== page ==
The central office area was changed to make it larger by removing the single west wall portion and both angled wicket walls, then adding two slightly angled walls to connect to the main outside wall as shown in the floor plan. The former south waiting room became an office area, but the north waiting room was retained, and a double ticket wicket made to the adjoining central office wall facing the present waiting room. The expansion of the central agent's office allowed for an air conditioner to be installed high on the outer wall with an opening made in the wall especially for it, as seen in the floor plan and parking lots side elevation drawings.

    Drawn by: Julian Cavalier
    Scale: 1/8 = 1'-0"
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    An overall trackside view of Clearwater Station taken January 4, 1980. The station is painted a colorful red, white, and blue. Its weathered roof still shows a reddish color.

    Close-up view of the bay window. The "Clearwater" station name sign has a blue background with white lettering. This side of the station has a rainwater gutter fronting the building, not found on the other side or on the ends.
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       The station building is of wood frame construction with Kellastone Stucco on the main upper exterior walls, and Kellastone smooth cement finish below this around the lower base. The roof and end dormers have the original, but now faded, red composition shingles with peak and angled roof joint trimmings of molded tin.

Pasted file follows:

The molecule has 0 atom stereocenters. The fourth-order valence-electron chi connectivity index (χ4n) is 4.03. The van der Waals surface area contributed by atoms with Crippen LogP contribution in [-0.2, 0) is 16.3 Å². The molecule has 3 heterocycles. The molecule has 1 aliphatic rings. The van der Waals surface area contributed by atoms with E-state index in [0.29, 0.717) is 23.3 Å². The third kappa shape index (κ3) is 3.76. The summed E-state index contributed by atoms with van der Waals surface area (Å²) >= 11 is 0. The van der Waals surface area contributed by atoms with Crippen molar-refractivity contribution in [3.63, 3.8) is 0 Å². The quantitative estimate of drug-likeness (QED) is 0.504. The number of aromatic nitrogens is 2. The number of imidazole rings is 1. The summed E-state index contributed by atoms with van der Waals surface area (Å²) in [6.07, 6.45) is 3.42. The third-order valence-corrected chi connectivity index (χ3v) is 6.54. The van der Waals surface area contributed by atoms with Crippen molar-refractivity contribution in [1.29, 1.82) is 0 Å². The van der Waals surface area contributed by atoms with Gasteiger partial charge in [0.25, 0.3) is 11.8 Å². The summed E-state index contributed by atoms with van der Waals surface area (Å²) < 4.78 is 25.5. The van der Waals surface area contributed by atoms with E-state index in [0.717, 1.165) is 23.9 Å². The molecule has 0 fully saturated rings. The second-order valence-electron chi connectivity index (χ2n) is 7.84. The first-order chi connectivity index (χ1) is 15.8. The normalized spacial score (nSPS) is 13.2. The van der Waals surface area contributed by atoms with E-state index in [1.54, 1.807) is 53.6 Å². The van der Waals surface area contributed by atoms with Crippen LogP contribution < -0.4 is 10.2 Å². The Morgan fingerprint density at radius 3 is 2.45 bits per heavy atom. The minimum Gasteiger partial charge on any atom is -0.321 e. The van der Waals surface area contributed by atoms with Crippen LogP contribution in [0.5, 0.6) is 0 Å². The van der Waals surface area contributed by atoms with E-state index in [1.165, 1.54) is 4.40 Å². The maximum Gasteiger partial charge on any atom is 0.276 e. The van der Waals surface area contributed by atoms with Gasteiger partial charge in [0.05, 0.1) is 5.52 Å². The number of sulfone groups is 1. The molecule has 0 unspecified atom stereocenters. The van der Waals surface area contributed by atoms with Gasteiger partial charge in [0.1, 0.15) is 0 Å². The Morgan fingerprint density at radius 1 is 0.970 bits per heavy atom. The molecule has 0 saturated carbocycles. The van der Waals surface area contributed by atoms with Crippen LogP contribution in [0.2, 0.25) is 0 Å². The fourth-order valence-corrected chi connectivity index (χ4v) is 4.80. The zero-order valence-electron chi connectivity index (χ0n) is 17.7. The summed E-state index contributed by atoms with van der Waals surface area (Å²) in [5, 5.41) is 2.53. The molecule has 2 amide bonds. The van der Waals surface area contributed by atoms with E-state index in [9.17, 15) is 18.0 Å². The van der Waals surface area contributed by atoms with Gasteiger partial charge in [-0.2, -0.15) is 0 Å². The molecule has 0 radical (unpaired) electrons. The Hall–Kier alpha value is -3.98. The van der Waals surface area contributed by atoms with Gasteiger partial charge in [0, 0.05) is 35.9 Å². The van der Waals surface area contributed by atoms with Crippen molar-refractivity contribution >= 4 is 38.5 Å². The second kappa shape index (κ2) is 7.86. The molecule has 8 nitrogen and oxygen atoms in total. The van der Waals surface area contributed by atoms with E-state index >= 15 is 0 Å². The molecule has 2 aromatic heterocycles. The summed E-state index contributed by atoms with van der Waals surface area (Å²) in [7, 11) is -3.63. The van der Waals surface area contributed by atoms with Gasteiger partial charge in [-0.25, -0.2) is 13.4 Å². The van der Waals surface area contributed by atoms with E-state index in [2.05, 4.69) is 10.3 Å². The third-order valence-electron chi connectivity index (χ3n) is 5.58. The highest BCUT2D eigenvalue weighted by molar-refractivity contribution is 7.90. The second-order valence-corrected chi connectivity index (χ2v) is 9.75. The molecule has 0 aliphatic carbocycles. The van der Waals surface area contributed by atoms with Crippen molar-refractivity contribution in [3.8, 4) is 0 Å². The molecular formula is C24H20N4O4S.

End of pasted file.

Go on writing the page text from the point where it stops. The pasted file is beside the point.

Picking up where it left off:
One outstanding architectural feature of this station is its rows of matched wood columns standing on brick pedestals around the entire building supporting the wide roof overhang, thus allowing for a complete outside shelter on all sides. Old styled wood benches of different designs are placed around the station on the concrete platform walk against the outside walls on all sides except the south baggage room end.

       The exterior of the building is brightly painted white, blue, and red. The walls and roof overhang are white, window frames, doors, and the wood columns are blue, and columned brick pedestals are painted red. Even the baggage wagon and carts are painted a matching blue. The roof now has a rustic red and grey weathered appearance. The right angled parking lot is paved with granite cut bricks.